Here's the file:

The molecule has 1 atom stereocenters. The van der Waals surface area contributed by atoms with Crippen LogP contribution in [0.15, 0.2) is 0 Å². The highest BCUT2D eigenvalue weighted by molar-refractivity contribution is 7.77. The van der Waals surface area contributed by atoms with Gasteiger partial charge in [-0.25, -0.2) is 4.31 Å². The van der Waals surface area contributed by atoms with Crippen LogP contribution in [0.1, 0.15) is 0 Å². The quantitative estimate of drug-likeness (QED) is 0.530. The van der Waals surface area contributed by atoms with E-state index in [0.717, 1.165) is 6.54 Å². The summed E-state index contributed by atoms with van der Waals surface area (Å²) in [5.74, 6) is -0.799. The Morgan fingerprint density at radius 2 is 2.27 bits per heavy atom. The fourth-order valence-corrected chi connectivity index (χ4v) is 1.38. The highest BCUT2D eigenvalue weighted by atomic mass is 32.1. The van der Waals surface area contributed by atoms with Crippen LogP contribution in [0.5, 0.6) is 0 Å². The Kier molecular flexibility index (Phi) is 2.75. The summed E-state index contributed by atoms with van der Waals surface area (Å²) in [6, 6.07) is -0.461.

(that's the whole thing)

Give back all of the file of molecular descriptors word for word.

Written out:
The molecule has 1 atom stereocenters. The van der Waals surface area contributed by atoms with Crippen LogP contribution in [0.15, 0.2) is 0 Å². The highest BCUT2D eigenvalue weighted by molar-refractivity contribution is 7.77. The van der Waals surface area contributed by atoms with Gasteiger partial charge in [-0.25, -0.2) is 4.31 Å². The van der Waals surface area contributed by atoms with Crippen LogP contribution in [0.1, 0.15) is 0 Å². The quantitative estimate of drug-likeness (QED) is 0.530. The van der Waals surface area contributed by atoms with E-state index in [0.717, 1.165) is 6.54 Å². The summed E-state index contributed by atoms with van der Waals surface area (Å²) in [5.74, 6) is -0.799. The Morgan fingerprint density at radius 2 is 2.27 bits per heavy atom. The fourth-order valence-corrected chi connectivity index (χ4v) is 1.38. The highest BCUT2D eigenvalue weighted by atomic mass is 32.1. The van der Waals surface area contributed by atoms with Crippen LogP contribution in [0.5, 0.6) is 0 Å². The Kier molecular flexibility index (Phi) is 2.75. The summed E-state index contributed by atoms with van der Waals surface area (Å²) in [6, 6.07) is -0.461.